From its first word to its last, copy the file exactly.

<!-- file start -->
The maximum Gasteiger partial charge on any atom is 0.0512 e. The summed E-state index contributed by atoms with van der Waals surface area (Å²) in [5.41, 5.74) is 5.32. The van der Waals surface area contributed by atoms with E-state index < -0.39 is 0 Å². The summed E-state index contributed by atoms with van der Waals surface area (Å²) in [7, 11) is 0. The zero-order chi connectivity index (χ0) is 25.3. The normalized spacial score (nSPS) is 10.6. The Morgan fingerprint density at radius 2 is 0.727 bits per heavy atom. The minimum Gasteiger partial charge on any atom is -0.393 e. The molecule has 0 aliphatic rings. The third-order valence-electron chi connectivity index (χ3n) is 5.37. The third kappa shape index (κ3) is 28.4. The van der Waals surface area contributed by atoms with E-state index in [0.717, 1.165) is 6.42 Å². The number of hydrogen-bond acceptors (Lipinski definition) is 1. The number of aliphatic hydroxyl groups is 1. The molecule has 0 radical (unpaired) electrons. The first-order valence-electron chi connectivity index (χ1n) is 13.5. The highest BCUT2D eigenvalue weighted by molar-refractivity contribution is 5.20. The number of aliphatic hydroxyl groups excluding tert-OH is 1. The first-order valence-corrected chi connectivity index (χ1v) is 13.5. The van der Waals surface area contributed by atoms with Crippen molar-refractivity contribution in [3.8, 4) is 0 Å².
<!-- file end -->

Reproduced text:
The maximum Gasteiger partial charge on any atom is 0.0512 e. The summed E-state index contributed by atoms with van der Waals surface area (Å²) in [5.41, 5.74) is 5.32. The van der Waals surface area contributed by atoms with E-state index < -0.39 is 0 Å². The summed E-state index contributed by atoms with van der Waals surface area (Å²) in [7, 11) is 0. The zero-order chi connectivity index (χ0) is 25.3. The normalized spacial score (nSPS) is 10.6. The Morgan fingerprint density at radius 2 is 0.727 bits per heavy atom. The minimum Gasteiger partial charge on any atom is -0.393 e. The molecule has 0 aliphatic rings. The third-order valence-electron chi connectivity index (χ3n) is 5.37. The third kappa shape index (κ3) is 28.4. The van der Waals surface area contributed by atoms with E-state index in [0.717, 1.165) is 6.42 Å². The number of hydrogen-bond acceptors (Lipinski definition) is 1. The number of aliphatic hydroxyl groups is 1. The molecule has 0 radical (unpaired) electrons. The first-order valence-electron chi connectivity index (χ1n) is 13.5. The highest BCUT2D eigenvalue weighted by molar-refractivity contribution is 5.20. The number of aliphatic hydroxyl groups excluding tert-OH is 1. The first-order valence-corrected chi connectivity index (χ1v) is 13.5. The van der Waals surface area contributed by atoms with Crippen molar-refractivity contribution in [3.8, 4) is 0 Å².